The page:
Bonavaree North Face (Drilled October 2012)

Establishment of North Face with the Bonavaree mix had been slow, and the season at Bonavaree had been one of the most problematic years to establish Lucerne and Lucerne mixes. This paddock is now coming into it’s own, and is looking good following a bit of careful management. The main issues this year were:

Cold conditions: following drilling slowed seedling establishment. Doug thinks the cold conditions were more significant to slow establishment, than the below average rainfall in November and December. “We doubt it is the dry, we’ve drilled Lucerne very successfully in far drier years than this”. Derrick confirmed “that in the presence of soil moisture – emergence of all species is then dependent on the accumulation of heat units sometimes known as growing degree days. Thus, cooler soil temperatures were the main reason for slow emergence.”

Wet conditions: Some of the wetter parts of the paddock had reduced seedling survival. This was possibly due to the disc drill glazing the furrow. The emerging radicle (root) was therefore unable to penetrate the surrounding soil, and therefore did not establish.

Pests: also played a part in reducing plant numbers. Reports from farmers and agronomists throughout Marlborough have reported increased pest damage to spring sown Lucerne paddocks. The number one culprits in Lucerne this year appear to be:

  • Greasy Cut worm: this pest is characterised by it’s feeding habit of cutting plants off close to the soil surface, and therefore create more crop damage than they actually consume. Their fully grown larvae (look like catepillars) have a greasy appearance, and either live above ground feeding on plants, or burrow below the soil surface as they mature. There are many host plants of these pests in both pastures and crops (brassica and corn). Of interest to the Avery’s is that the favoured food source of greasy Cutworm is: Lucerne, clover and plantain. Docks are also favoured plants. Damage is also worst after a short fallow, in weedy fields and on leeward side of shelter. A good source of information on this pest can be found at the following websites: and Fraser had got onto this pest early due to his regular crop inspections following sowing. Two sprays with Chlorpyrifos 500g/L (in this case Lorsban) appears to have reduced pest numbers and this paddock has now recovered. Some Lucerne paddocks at Bonavaree and many parts of Marlborough will require re-drilling. Summer brassica paddocks also appear to be severely damaged on some properties up here.


  • Nysius fly (also called Wheat Bug): was identified by Fraser as another pest in this paddock causing seedling loss. The Nysius fly is a pest with a wide ranging number of host plants (approximately 40), from brassicas, pasture grasses and legumes and weeds. It has 2-3 generations per year; two generations occur in the South Island. It prefers hot, dry conditions where direct sunlight strikes the ground. Rain inhibits activity. The largest populations are found in the driest districts of New Zealand, and higher numbers are found in dry years such as this one. The adult fly is characterised by a silvery triangle at the tail end. And are 4 mm in length when fully grown. Immature adults are a pale green colour, and then change to the brown/grey colour shown here. Eggs are creamy white when first laid and then turn bright orange when close to hatching. The Chlorpyrifos spray used on this paddock, principally for greasy cutworm control, should also have had some impact on Nysius fly too. Spray should be applied as soon as damage is evident or when Nysius nymphs can be found feeding on seedlings.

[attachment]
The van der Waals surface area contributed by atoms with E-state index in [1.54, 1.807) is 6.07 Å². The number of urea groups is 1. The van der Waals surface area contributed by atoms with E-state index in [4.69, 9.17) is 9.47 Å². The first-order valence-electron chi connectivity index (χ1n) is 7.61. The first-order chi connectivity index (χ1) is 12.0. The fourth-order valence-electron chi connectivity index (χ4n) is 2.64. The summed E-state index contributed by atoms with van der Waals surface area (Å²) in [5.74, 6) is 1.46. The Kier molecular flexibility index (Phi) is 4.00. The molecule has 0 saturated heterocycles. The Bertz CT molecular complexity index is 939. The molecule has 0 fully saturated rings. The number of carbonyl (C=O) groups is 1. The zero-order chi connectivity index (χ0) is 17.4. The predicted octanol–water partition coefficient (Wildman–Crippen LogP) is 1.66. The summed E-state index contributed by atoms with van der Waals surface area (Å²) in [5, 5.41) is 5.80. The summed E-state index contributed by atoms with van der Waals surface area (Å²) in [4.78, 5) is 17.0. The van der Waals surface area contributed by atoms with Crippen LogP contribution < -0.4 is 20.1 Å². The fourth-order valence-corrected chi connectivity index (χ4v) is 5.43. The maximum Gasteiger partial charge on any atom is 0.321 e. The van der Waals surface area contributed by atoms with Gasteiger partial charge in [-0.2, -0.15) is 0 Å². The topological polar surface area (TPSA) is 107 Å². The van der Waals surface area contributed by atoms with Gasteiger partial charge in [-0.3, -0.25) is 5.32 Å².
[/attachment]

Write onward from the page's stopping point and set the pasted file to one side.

• Springtails: these were not identified as a pest in this paddock causing seedling damage, but are common in newly sown Lucerne paddocks and can cause seedling loss. Springtails feed on the emerging shoots of seedlings, which kills the seedling outright. The damage can appear to be a poor seed strike throughout the paddock. They are small, but are underrated as a pest and are prolific in hot dry conditions. Seed treatments do not usually offer adequate protection under high pressure from springtail infestations. If paddocks are to be drilled shortly (3-5 days) after spraying out the weeds, then Lorsban (Chlorpyrifos) can be added to Glyphosate. Otherwise it can be sprayed on its own 1-2 days before crop emergence.


The paddock is now looking healthy post spray and has filled in. Even with some reduction in seedling numbers the plant population looks to be sufficient for a well established permanent pasture (see photos below, photos taken on 18th December 2012). Pasture height was approximately 22 cm. Although the plantain looked to be slightly wilted (see top right photo below) this was probably due to the warm windy conditions at the time. There seems to be little effect of the dry conditions on dry matter production at this stage.


The plans for this paddock are as follows:

  • If it rains then a light graze with sheep will occur in January, although will depend on dry matter response or pasture height. And then shut up for seed set of all species.
  • If it doesn’t rain then the paddock will be shut up to allow reseeding of all species. With grazing to occur post seeding.

Key Bonavaree messages:

Always monitor your newly sown paddocks, at least every 3 days. Get onto problems early.

Don’t think that treated seed will always protect seedlings, further treatment with sprays post sowing maybe necessary.

Know what you are dealing with. Get pests identified, and use the right control measures.

Be aware of pest lifecycles and host plants and use management techniques to control pest numbers during the year before they cause damage.

Remember always seek advice from your local ag-chem expert as to chemical choice, and rate according to your own situation.